Two months after it was drenched by the rains of Hurricane Irma, then drenched and flooded by a punishing nor’easter, parts of Princess Place Preserve reopens to the public on Saturday, coinciding with the rescheduled Creekside Festival. But much of it remains boggy and inaccessible.
“While the Princess Place Preserve officially reopens to the public on November 11, the majority of the trails will remain closed until further notice due to flooding,” says Flagler County General Services Director Heidi Petito. “The only trail that will be open is Oak Trail (Blue Trail), which is concrete and ADA accessible.”
This also means that the horseback riding trails and other natural trail areas within Princess Place remain closed. The Lodge and the Stables are open, as well as the restroom facility.
Other Flagler County parks facilities have partial closures.
The Jungle Hut loop trail – near State Road A1A to the south – is also closed. The shell pathway on the east side of Betty Steflik Preserve is closed, but the remainder of the park is open. Shell Bluff Park and its boat ramp are open, but the trails are closed. Both sides of the River to Sea Preserve are open.
“We are really looking forward to getting everything back to normal and having all of our facilities open after the completion of hurricane cleanup,” Nate McLaughlin, chairman of the county commission, said. “Staff has been working very hard to get everything ready for Creekside, which is a wonderful event.”
Speaking of which: imagine the twang of a banjo and a blissful three-part harmony, accompanied by a lively fiddle, acoustic guitar and stand-up string bass finally replacing rain at the preserve. That’s the experience that brings thousands of people, including bluegrass fans and families, to Princess Place Preserve each fall for the annual Creekside Festival.
The poor thing has had its bad luck with weather from year to year, but in the end it pulls it off. Now in its 13th year, the festival, the chief fund-raiser for the Flagler Chamber of Commerce, is open for $7 per vehicle per day. Part of the proceeds return to county government and are used to maintain the preserve.
You can experience live music on two stages, shop handmade art and crafts vendors, play in the kids’ zone, watch old-time blacksmith demonstrations, take a hay ride, tour a historic hunting lodge or enjoy a cold beverage in the beer garden. And you won’t go hungry at the festival – there’s a wide selection of food vendors whether you’re looking for a snack, meal or treat.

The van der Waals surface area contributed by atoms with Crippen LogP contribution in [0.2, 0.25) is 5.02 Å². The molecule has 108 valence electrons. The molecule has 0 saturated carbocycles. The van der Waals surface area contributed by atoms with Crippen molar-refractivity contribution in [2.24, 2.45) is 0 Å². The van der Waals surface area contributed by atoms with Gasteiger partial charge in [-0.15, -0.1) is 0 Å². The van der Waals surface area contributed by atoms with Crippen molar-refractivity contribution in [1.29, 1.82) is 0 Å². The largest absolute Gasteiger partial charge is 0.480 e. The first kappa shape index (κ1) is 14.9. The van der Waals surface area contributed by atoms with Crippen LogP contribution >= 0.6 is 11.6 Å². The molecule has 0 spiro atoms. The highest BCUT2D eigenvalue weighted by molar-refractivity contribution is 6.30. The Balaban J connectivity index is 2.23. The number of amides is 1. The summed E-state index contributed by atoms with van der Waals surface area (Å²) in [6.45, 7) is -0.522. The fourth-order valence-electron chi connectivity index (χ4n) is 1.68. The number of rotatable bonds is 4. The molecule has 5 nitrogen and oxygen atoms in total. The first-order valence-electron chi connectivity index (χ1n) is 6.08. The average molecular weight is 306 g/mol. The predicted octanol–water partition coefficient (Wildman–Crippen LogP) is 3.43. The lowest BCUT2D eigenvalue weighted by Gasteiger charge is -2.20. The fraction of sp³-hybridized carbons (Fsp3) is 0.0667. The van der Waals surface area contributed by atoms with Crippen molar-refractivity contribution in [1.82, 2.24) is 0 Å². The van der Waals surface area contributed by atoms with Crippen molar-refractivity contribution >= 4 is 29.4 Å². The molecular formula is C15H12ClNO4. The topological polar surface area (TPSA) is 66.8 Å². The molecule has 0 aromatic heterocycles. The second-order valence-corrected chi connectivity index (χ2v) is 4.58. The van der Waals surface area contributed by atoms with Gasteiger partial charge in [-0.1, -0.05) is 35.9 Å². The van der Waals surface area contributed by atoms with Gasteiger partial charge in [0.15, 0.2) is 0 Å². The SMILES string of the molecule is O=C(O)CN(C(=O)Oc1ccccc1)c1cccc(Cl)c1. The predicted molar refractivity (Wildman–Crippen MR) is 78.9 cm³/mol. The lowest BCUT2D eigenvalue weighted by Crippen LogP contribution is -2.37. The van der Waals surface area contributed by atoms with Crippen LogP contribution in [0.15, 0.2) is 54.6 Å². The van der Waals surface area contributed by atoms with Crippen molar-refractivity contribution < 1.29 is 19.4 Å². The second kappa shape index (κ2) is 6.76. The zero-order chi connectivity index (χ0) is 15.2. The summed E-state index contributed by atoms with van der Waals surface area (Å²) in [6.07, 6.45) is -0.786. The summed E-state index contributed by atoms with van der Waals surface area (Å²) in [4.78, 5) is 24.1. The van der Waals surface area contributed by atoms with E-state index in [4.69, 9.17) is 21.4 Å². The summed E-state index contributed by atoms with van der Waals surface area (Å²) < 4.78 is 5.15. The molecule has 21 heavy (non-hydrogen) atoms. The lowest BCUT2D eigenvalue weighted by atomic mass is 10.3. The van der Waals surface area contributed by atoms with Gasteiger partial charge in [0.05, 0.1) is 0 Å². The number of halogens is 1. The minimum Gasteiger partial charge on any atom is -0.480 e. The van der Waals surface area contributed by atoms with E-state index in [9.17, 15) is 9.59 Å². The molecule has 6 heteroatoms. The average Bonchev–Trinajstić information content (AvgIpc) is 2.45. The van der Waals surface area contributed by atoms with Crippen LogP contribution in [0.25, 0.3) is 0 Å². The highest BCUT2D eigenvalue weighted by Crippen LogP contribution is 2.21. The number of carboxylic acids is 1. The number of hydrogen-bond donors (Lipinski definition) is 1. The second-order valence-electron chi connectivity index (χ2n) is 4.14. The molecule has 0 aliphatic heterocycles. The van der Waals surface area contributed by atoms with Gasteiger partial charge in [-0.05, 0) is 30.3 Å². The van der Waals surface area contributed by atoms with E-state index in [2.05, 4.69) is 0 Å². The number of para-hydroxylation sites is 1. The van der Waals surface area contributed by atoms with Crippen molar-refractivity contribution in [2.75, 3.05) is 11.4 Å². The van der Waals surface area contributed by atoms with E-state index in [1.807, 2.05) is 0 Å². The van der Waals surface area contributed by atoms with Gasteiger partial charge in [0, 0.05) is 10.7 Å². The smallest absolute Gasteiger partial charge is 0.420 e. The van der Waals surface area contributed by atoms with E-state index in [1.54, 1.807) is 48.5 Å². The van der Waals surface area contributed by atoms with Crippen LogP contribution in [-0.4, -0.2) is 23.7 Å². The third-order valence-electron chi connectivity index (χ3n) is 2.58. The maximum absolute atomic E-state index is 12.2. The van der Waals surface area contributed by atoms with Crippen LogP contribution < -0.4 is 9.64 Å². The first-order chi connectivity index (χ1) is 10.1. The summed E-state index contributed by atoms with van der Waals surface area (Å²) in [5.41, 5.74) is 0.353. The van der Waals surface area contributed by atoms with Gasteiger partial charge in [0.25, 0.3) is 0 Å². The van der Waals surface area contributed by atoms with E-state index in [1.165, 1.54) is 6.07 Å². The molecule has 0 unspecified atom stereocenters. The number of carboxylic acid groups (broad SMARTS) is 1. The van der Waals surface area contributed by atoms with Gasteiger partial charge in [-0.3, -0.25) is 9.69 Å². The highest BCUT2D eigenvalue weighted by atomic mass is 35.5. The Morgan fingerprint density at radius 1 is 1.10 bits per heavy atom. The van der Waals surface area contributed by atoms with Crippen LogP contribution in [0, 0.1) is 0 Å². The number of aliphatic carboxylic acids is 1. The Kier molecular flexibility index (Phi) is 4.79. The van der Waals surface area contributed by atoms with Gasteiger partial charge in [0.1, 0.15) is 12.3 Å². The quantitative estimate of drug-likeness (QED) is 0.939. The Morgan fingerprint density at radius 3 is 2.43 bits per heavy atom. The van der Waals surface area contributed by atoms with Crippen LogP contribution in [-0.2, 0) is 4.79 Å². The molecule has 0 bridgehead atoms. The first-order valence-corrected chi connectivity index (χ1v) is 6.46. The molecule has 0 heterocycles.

There will be live music — both days from 10 a.m. to 4 p.m. on two stages. The lineup can be found here. There’s bluegrass on the main stage, including Sunday’s headliner Grandpa’s Cough Medicine, and folk music on the barn stage thanks to organizers of the Gamble Rogers Folk Festival.
There’s plenty for younger guests to enjoy in the kids’ zone, sponsored once again this year by Florida Hospital Care Advantage and For Any Event, LLC. Here you will find face painting, inflatable slides, bounce houses, a train ride and much more.
The Creekside Festival will be open Saturday from 10 a.m. to 5 p.m. and Sunday from 10 a.m. to 4 p.m.
This property should be privately owned bringing in tax revenue each and every year to the county. The cost to maintain and insure the property is now an expense to us tax payers as is the tax revenue loss since the county does not pay property taxes on property it owns. The Strickland’s, Johnson’s and others have events on their property, pay tax revenue to the county and make a profit—just like it should be. The county should not be using our tax dollars (whether it be grant money or what, it is still our tax dollars) to purchase property and then make money off of what belongs to us, the people. We the people also get burdened with the maintenance, upkeep and other expenses of these properties the county purchases which then allows us to be taxed the death on real estate that should be privately owned and bringing in tax revenue without being an expense to us at all. If a property owner wants to open up their property for mud boggin, rodeo’s cookouts, or events as Creekside they are free to do so. Lets be smart the next time the county wants to purchase real estate with our money and vote and say NO! The county buying property as this is not good business sense and you can bet there are hidden agenda’s that will eventually be exposed. Creekside is over rated….it is a bunch of high priced concessions and nothing more than some music and a bunch of vendors just like a arts event….we can do that in town center folks and not have to deal with the mud.
Been here just over 3 years. Have learned that voting against anything the council wants is useless.
When we are being charged to access property we own, which our tax dollars paid for, is double taxation! Shame on Flagler County Commissioners and County Administrator for gross mismanagement of our hard earned dollars that we trusted them with. Time for some new leadership!